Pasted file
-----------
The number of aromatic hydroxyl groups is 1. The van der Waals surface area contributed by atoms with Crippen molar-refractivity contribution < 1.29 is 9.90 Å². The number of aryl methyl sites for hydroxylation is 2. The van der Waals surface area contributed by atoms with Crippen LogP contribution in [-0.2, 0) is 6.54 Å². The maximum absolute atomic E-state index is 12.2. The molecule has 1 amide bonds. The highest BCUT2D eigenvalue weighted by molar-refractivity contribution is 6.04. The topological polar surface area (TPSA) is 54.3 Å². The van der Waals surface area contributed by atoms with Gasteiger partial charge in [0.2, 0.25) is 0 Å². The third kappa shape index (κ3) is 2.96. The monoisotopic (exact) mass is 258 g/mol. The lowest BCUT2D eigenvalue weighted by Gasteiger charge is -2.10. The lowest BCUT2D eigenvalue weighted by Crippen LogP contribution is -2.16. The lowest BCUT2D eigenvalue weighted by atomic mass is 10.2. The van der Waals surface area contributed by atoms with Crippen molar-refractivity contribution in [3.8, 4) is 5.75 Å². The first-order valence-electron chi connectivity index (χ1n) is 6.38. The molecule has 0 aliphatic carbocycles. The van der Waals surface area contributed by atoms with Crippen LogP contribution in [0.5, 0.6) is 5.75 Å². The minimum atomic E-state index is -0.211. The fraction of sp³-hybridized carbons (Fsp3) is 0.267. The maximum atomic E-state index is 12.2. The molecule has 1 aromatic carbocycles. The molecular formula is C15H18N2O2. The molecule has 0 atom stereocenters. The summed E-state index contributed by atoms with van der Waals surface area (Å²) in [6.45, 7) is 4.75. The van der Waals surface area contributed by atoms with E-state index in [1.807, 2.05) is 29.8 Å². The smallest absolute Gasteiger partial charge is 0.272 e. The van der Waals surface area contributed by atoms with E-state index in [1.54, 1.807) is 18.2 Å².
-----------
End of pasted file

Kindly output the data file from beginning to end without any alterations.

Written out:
The number of aromatic hydroxyl groups is 1. The van der Waals surface area contributed by atoms with Crippen molar-refractivity contribution < 1.29 is 9.90 Å². The number of aryl methyl sites for hydroxylation is 2. The van der Waals surface area contributed by atoms with Crippen LogP contribution in [-0.2, 0) is 6.54 Å². The maximum absolute atomic E-state index is 12.2. The molecule has 1 amide bonds. The highest BCUT2D eigenvalue weighted by molar-refractivity contribution is 6.04. The topological polar surface area (TPSA) is 54.3 Å². The van der Waals surface area contributed by atoms with Gasteiger partial charge in [0.2, 0.25) is 0 Å². The third kappa shape index (κ3) is 2.96. The monoisotopic (exact) mass is 258 g/mol. The lowest BCUT2D eigenvalue weighted by Gasteiger charge is -2.10. The lowest BCUT2D eigenvalue weighted by Crippen LogP contribution is -2.16. The lowest BCUT2D eigenvalue weighted by atomic mass is 10.2. The van der Waals surface area contributed by atoms with Crippen molar-refractivity contribution in [3.8, 4) is 5.75 Å². The first-order valence-electron chi connectivity index (χ1n) is 6.38. The molecule has 0 aliphatic carbocycles. The van der Waals surface area contributed by atoms with Crippen LogP contribution in [0.5, 0.6) is 5.75 Å². The minimum atomic E-state index is -0.211. The fraction of sp³-hybridized carbons (Fsp3) is 0.267. The maximum atomic E-state index is 12.2. The molecule has 1 aromatic carbocycles. The molecular formula is C15H18N2O2. The molecule has 0 atom stereocenters. The summed E-state index contributed by atoms with van der Waals surface area (Å²) in [6.45, 7) is 4.75. The van der Waals surface area contributed by atoms with E-state index in [1.807, 2.05) is 29.8 Å². The smallest absolute Gasteiger partial charge is 0.272 e. The van der Waals surface area contributed by atoms with E-state index in [1.54, 1.807) is 18.2 Å².